Cultural Resource Management

� Preserve, manage, and interpret park cultur-al resources (historic vessels, artifacts, art,

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historic documents, library materials, and thehistoric district) for the benefit of presentand future generations.

� Provide for the proper care, storage, andexhibition of the park collection.

� Provide for the preservation of the fleet ofhistoric vessels consistent with the practicesand provisions of the Secretary of theInterior�s Standards for Historic VesselPreservation Projects and the NationalHistoric Preservation Act. Provide facilitiesor ensure that facilities are available to pre-serve the historic vessels.

� Manage environmental conditions and criti-cal processes to ensure the preservation ofrare and significant artifacts and collections.

� To the extent possible, restore altered anddeteriorated resources for appropriate use.Historic vessels, small watercraft, artifacts,historic documents, and library resources willbe restored as appropriate for such uses asoperation, exhibition, and research. Preservehistoric integrity consistent with resourcecontext, acceptable practice, and governingstandards.

� Manage visitor use, development, and sup-port services to protect the park�s resourcesand values.

� Provide opportunities for research, study,and maritime skills training focused onPacific Coast maritime history, consistentwith park purpose and mission.

� Inventory, monitor, and maintain data onpark cultural resources and effectively usethis information to facilitate park manage-ment decisions to improve preservation ofpark collections and materials.

� Clearly delineate the park boundary to makeit clear to the public and to protect parkresources.

Visitor Experience

� Provide a range of quality visitor experiencesbased on the resources and purpose of SanFrancisco Maritime National Historical Park,compatible with preservation of thoseresources.

� Provide equal access to programs, activities,and maritime experiences for individualswith disabilities, as appropriate and consis-tent with the levels of development andinherent levels of access within the park andits resources.

� Provide access that is appropriate and consis-tent with the character and integrity of eachhistoric element and the desired visitor expe-rience, whether vessel, small craft, building,artifact, or document.

� Provide a wide range of interpretive oppor-tunities and information services to bestassist, inform, educate, and challenge visi-tors.

� Develop visitor use management strategiesto enhance the visitor experience while mini-mizing conflicts and resource impacts.

� Provide a wide range of educational andinterpretive programs for the park whichmay include classes and lectures and expan-sion of the Environmental Living Program.

� Provide enhanced public and researcheraccess to library resources and historic docu-ments through improved facilities and staffsupport.

� Improve the outdated museum exhibits andwayside interpretation aboard the vessels andHyde Street Pier, so as to better assist,inform, educate, and challenge visitors.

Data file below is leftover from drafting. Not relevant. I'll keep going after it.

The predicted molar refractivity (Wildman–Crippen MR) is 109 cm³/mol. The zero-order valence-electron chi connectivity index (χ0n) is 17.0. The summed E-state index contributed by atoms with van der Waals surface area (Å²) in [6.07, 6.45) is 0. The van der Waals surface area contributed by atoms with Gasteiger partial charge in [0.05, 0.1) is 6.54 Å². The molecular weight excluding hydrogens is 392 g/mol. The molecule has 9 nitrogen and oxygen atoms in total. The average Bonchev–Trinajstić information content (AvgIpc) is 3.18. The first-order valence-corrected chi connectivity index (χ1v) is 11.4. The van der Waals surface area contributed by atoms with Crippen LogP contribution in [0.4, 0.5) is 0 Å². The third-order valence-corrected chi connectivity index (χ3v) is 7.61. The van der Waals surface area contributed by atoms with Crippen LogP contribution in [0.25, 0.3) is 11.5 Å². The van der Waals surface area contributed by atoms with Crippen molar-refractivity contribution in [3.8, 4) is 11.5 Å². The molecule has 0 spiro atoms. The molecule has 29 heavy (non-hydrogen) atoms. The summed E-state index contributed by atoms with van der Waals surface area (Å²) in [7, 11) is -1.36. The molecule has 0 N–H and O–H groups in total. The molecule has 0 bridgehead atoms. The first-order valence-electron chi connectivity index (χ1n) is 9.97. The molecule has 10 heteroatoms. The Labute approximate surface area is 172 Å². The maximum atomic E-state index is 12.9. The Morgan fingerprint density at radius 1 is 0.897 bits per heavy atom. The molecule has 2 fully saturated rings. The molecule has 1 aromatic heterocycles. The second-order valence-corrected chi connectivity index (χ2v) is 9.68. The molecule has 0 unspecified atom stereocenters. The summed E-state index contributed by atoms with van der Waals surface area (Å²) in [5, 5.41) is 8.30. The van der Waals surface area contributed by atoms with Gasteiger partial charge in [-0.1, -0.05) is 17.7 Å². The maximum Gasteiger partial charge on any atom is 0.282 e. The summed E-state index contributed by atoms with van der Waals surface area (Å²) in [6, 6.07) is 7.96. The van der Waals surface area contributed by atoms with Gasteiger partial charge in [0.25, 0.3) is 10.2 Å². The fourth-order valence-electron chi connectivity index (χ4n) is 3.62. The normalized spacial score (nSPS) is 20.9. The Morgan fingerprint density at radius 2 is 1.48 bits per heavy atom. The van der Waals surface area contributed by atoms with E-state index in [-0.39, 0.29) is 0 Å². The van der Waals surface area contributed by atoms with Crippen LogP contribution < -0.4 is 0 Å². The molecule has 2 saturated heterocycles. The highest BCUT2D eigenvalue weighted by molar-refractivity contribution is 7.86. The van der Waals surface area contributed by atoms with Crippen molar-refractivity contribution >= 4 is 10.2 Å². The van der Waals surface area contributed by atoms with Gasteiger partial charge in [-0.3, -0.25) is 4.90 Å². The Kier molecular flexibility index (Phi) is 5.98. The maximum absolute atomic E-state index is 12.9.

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Park Development/Facility Design

� Consistent with the park�s purpose, strive tomake San Francisco Maritime NationalHistorical Park a model of excellence in sus-tainable design and management throughsuch means as energy efficiency, conserva-tion, compatibility with historic setting andarchitecture, recycling, accessibility, and theuse of alternative energy sources.

� Provide visitor and operations facilities andservices, as necessary and appropriate, in oradjacent to those uses.

� Ensure that development and facilities withinthe park are necessary for park purposes.

� Encourage appropriate use and adaptivereuse of historic structures while preservinghistoric integrity.

� Design high-quality facilities that exemplifyvisual consistency.

Local Context

� Understand, assess, and consider the effectsof park decisions outside the park bound-aries as well as inside.

� Encourage the participation and support oflocal volunteer groups, friends� groups, part-ners, and cooperating associations to assistthe park in accomplishing its goals.

� Work cooperatively with appropriate localgroups and government agencies to empha-size the public�s use of alternative modes oftransportation to the park and surroundingareas.

� Work cooperatively with appropriate localgroups and government agencies to encour-age compatible, aesthetic, and planneddevelopment and recreational opportunitiesadjacent to park boundaries, and to provideinformation, orientation, and services to visi-tors.


As explained in the NPS Management Policies,the National Park Service would provide thehighest feasible level of physical access for peo-ple with disabilities to historic properties, con-sistent with the preservation of the properties�significant historical attributes. Access modifi-cations for people with disabilities would bedesigned and installed to least affect the fea-tures of a property that contributes to its signif-icance. Some impairment of features would beaccepted when providing access. If it is deter-mined that modification of particular featureswould destroy a property�s significance, howev-er, such modifications would not be made (NPS1988).

All nonhistoric public use buildings within thepark would be made fully accessible to peoplewith disabilities, and every effort would bemade to ensure that providing accessibility tohistoric buildings would be balanced with main-taining the historic integrity of each structure.All visitor services would be adapted for thosevisitors with special needs.